Can You ‘Catch’ Cancer?
We’ve come a long way in cancer awareness over the past half-century and most of us now know that cancer is not contagious, right? Correct. But, in fact, you can acquire a common virus – Human Papilloma Virus (HPV) – that increases your chance to develop a variety of cancers.
Since January is Cervical Cancer Awareness Month, we are devoting some space on our blog and social media pages to issues surrounding HPV. Today, we start at the beginning by debunking some common myths about how HPV is transmitted.
Cancer caused by a virus? Yes.
The Human Papilloma Virus (HPV). And it’s not a rare virus. In fact, the majority of sexually active adults will acquire the HPV virus at some point in their lives. Most will eventually clear the virus on their own and will not develop cancer, but many will go on to develop an HPV-associated cancer or HPV-related warts.
But HPV only causes cancer in women, right? Wrong.
HPV is best known as the cause of most cervical cancers. It is also associated with other female cancers, such as cancers of the vulva (outer female genitalia) and vagina, but HPV doesn’t just affect females. Both men and women are at risk for HPV-related cancers of the mouth, throat, tonsils and tongue, passed and acquired by oral sex. Men can also develop HPV-related cancer of the penis.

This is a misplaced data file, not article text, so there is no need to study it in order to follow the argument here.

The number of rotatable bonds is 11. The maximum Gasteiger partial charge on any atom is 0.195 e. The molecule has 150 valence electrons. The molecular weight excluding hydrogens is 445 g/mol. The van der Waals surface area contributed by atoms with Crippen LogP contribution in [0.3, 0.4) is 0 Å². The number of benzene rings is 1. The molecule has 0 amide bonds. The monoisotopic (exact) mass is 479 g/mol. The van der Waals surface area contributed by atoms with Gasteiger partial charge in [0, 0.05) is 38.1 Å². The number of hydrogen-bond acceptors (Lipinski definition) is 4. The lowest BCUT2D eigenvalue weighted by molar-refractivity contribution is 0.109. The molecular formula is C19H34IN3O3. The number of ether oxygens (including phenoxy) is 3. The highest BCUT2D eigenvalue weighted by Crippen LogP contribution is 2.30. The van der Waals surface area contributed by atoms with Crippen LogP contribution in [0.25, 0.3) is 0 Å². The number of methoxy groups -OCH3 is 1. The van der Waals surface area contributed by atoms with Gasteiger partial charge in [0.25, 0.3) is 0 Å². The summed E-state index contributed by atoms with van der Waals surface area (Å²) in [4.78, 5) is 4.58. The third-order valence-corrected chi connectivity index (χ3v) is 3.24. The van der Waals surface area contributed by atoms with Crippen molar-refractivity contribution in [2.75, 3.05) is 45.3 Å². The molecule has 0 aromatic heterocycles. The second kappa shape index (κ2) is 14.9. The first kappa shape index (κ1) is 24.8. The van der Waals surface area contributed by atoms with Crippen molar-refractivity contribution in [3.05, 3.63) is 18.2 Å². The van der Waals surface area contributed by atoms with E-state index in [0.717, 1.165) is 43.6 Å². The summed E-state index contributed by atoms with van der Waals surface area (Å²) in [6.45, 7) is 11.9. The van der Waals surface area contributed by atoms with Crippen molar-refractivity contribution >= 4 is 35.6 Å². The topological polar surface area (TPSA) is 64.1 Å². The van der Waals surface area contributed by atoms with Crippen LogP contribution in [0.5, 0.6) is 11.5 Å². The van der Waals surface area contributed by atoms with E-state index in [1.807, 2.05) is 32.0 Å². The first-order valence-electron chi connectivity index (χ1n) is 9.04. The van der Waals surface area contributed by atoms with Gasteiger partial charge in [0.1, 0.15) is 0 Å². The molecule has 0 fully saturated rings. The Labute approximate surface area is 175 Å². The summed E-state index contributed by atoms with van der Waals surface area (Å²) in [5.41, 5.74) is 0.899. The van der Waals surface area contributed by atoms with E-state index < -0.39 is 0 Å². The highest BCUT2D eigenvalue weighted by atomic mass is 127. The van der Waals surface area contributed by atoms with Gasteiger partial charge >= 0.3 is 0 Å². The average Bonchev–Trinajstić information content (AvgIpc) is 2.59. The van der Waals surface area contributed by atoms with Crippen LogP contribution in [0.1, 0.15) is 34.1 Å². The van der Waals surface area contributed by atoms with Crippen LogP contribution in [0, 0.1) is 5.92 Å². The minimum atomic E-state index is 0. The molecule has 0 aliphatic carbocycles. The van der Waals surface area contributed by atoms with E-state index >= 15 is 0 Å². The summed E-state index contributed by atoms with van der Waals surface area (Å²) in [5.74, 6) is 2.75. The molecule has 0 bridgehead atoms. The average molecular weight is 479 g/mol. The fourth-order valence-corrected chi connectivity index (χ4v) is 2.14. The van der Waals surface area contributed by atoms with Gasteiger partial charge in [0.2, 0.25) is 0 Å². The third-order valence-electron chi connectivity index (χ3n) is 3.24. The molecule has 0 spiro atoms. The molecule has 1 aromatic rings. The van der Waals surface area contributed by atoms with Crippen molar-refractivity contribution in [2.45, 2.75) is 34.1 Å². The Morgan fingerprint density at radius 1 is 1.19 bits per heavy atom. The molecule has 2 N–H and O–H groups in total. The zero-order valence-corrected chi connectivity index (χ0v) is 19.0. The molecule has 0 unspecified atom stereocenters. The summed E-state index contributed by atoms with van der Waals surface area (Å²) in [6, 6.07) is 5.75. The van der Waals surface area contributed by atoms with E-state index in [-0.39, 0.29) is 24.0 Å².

Wait. You’re only at risk for HPV if you’re promiscuous, right? Wrong.
You can get HPV by having sexual contact with just one person. In fact, you can acquire HPV as a virgin. That’s right – even without having sexual intercourse you can acquire HPV through skin-to-skin contact of genitalia, giving or receiving oral sex, sharing sex toys and with anal and vaginal sex.
But I always use condoms during sex, so I’m protected from getting HPV? Unfortunately, no.
The proper use of latex condoms decreases the risk of acquiring HPV, but due to skin-to-skin contact of areas not covered by the condom you can still get HPV and other sexually-transmitted conditions, like herpes.
What can I do to decrease my chance of getting HPV?
In honor of Cervical Cancer Awareness Month, we will be discussing HPV on our blog, Twitter and Facebook pages pages for the next few weeks. Stay tuned for discussions on vaccinations that decrease the risk of acquiring HPV as well as lifestyle choices you can make to make you less susceptible to this virus.
Photo by Markus Groller, via Flickr